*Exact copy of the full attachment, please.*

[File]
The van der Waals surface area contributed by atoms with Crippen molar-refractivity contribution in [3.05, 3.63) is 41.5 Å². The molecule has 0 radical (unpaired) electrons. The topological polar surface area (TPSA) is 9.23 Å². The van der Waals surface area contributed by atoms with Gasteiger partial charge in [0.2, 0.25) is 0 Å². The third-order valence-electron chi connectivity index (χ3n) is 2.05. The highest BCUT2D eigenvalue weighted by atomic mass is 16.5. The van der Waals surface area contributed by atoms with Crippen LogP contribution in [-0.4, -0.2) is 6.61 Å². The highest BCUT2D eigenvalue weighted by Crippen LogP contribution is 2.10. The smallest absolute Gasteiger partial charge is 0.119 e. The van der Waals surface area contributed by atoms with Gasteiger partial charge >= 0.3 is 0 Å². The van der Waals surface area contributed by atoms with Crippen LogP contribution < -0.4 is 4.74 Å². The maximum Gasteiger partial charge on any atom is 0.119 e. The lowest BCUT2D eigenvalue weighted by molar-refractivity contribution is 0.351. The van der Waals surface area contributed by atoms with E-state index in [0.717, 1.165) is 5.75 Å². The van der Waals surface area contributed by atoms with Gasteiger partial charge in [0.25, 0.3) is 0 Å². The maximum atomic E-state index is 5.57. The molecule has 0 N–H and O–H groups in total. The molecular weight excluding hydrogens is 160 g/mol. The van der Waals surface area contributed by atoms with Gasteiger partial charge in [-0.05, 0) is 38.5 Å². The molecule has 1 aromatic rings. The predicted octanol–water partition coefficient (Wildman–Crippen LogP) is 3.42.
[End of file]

The van der Waals surface area contributed by atoms with Crippen molar-refractivity contribution in [3.05, 3.63) is 41.5 Å². The molecule has 0 radical (unpaired) electrons. The topological polar surface area (TPSA) is 9.23 Å². The van der Waals surface area contributed by atoms with Gasteiger partial charge in [0.2, 0.25) is 0 Å². The third-order valence-electron chi connectivity index (χ3n) is 2.05. The highest BCUT2D eigenvalue weighted by atomic mass is 16.5. The van der Waals surface area contributed by atoms with Crippen LogP contribution in [-0.4, -0.2) is 6.61 Å². The highest BCUT2D eigenvalue weighted by Crippen LogP contribution is 2.10. The smallest absolute Gasteiger partial charge is 0.119 e. The van der Waals surface area contributed by atoms with Gasteiger partial charge >= 0.3 is 0 Å². The van der Waals surface area contributed by atoms with Crippen LogP contribution < -0.4 is 4.74 Å². The maximum Gasteiger partial charge on any atom is 0.119 e. The lowest BCUT2D eigenvalue weighted by molar-refractivity contribution is 0.351. The van der Waals surface area contributed by atoms with E-state index in [0.717, 1.165) is 5.75 Å². The van der Waals surface area contributed by atoms with Gasteiger partial charge in [0.25, 0.3) is 0 Å². The maximum atomic E-state index is 5.57. The molecule has 0 N–H and O–H groups in total. The molecular weight excluding hydrogens is 160 g/mol. The van der Waals surface area contributed by atoms with Gasteiger partial charge in [-0.05, 0) is 38.5 Å². The molecule has 1 aromatic rings. The predicted octanol–water partition coefficient (Wildman–Crippen LogP) is 3.42.